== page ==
San Francisco -- With the end of Moore's Law looming as a possibility, the search for something to replace today's workhorse CMOS-based silicon is intensifying, researchers told last week's AVS International Symposium & Exhibition here. But thus far, no consensus or cost-effective device technology has emerged for the dreaded post-CMOS era, less than a decade away, the researchers warned.
That era--when the bulk silicon in today's chip-making fabs no longer scales--could hit by 2015 or sooner, they hinted. By that time, fabs would need a replacement technology, such as carbon nanotubes, nanowires, molecular electronics, quantum computing, three-dimensional transistor designs and spintronics. And the semiconductor industry could see other sweeping and costly changes, including the frightening prospect of 675-millimeter-wafer fabs appearing around 2021.
But the 675-mm fab is not seen as the most critical element of the post-CMOS era. More pressing for the industry is narrowing the choices and finding the most feasible next-generation device technology, said C. Michael Garner, manager of the External Materials Research Group at Intel Corp. (Santa Clara, Calif.).
"Moore's Law will continue," Garner said, "but the industry needs to define a device technology [to replace CMOS-based bulk silicon] before 2010 or 2011."
That's easier said than done. Chip makers, universities and government-backed consortia have already spent millions to research next-generation devices, all of which pose trade-offs and involve manufacturing complexities.
There is still no consensus on where the bulk of the funding should be spent. "It's wide open now," said Paul Nealey, Smith-Bascom professor of chemical and biological engineering for the Nanoscale Science and Engineering Center at the University of Wisconsin (Madison). The university is one of several entities looking into pattern-assisted self-assembly, which could be the eventual replacement for optical--and perhaps extreme-ultraviolet--lithography in the next decade.
Nanotubes to the rescue?
Leading-edge chip makers are investigating a breathtaking range of novel and exotic technologies for 2013 and beyond. Intel, for example, is researching trigate transistors, carbon nanotubes, silicon nanowires, III-V-based chips, spintronics, phase change logic devices, interference devices and optical switches.
Among the new technologies, carbon nanotubes--graphene sheets, rolled into cylinders, that determine the electronic properties of the device--are generating the most buzz.
Nantero Inc. (Woburn, Mass.), a startup developing a novel nonvolatile memory, said it has become the first company to make carbon nanotubes in production fabs. Its NRAM, a nonvolatile random access memory, is based on a carbon nanotube matrix structure laid across an etched trench. The company announced it had fabricated and tested a 22-nm memory switch in the spring.
At AVS, Intel hinted that carbon nanotubes hold the most promise for logic applications in the post-CMOS era. The chip giant said it has manufactured a 20- to 50-GHz carbon nanotube device at line width geometries from 2 to 5 nm.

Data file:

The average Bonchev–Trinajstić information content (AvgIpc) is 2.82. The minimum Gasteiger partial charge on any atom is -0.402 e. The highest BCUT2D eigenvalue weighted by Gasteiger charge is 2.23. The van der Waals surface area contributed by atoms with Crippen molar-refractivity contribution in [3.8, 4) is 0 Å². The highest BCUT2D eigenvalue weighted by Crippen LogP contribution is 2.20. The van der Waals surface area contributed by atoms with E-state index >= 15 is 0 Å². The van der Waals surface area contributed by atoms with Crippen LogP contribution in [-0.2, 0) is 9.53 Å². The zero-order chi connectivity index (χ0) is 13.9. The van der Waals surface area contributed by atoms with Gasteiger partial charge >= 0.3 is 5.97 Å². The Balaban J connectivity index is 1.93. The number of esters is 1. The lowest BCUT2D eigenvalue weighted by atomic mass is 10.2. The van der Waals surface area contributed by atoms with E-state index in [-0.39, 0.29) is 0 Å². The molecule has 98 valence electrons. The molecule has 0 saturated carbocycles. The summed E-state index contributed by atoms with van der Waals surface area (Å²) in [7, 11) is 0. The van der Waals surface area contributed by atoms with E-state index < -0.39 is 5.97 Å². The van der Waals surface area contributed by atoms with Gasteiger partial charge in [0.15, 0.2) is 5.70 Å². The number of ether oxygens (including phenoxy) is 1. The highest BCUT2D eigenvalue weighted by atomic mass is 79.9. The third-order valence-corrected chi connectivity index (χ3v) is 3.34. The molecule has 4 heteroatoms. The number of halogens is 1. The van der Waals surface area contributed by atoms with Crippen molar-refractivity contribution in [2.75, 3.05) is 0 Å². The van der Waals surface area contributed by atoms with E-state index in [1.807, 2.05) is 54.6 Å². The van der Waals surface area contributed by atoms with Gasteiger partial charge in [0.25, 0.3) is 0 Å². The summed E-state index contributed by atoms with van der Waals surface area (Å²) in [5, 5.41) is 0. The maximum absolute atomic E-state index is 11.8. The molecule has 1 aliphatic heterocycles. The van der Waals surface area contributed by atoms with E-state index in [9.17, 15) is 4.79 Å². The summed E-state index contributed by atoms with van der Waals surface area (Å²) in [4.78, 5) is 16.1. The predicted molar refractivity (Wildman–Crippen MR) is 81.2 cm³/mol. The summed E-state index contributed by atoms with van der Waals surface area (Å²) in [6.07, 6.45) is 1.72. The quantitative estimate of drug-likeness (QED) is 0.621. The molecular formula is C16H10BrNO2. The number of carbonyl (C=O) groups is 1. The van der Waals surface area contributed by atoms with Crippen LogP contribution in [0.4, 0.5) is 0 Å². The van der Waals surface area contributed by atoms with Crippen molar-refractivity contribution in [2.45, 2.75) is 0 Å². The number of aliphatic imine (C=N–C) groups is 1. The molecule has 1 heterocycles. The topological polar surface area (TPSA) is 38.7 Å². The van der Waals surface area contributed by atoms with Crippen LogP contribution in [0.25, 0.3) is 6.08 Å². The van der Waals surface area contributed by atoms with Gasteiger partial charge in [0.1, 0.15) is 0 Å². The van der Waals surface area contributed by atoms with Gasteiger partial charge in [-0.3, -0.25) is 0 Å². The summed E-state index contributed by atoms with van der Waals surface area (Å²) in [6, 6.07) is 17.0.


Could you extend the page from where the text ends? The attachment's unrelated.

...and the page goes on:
But Intel doesn't expect carbon nanotubes to be used for logic for another decade. The problem is controlling the material properties of the device, said Mike Mayberry, director of components research and vice president of Intel's technology manufacturing group. "It can be done on a lab scale," Mayberry said, "but we don't know how to put millions of them on a wafer. It really looks like a daunting challenge."
Others said the industry should move in another direction. "Spin looks to be the most promising," said Jeffrey Welser, director of the Nanoelectronics Research Initiative, which seeks to demonstrate novel devices with critical dimensions below 10 nm. By "spin," Welser meant an experimental technology called spintronics, or spin electronics, which refers to the role of electron spin in data storage.
Still to be seen is how to manufacture these next-generation devices. If or when optical lithography runs out of gas, Wisconsin University has proposed an exotic technology: self-assembly.
In January, the university discovered that materials known as block copolymers will spontaneously assemble into intricate 3-D shapes when deposited onto particular two-dimensional surface patterns created with photolithography. Lab demonstrations show a strategy for building complex, 3-D nanostructures by using standard semiconductor lithography tools.
Another uncertainty is next-generation fabs. The chip industry is in the era of 300-mm fabs. The 450-mm fab era is projected to emerge in 2012 or so, ac-cording to the International Technology Roadmap for Semiconductors.
Some believe 450-mm fabs will never get built, in part because of the astronomical costs and lack of equipment for the technology. Intel, however, is expected to move forward with 450-mm fabs, which could cost $5 billion or more.
What's next? If one extrapolates beyond 450 mm, the next fabs could produce giant, 675-mm wafers, starting in the 2021 time frame, Intel's Garner said.
For now, the 675-mm wafer size is hypothetical, Garner said. "It represents what we would do next, but it's not on the road map."
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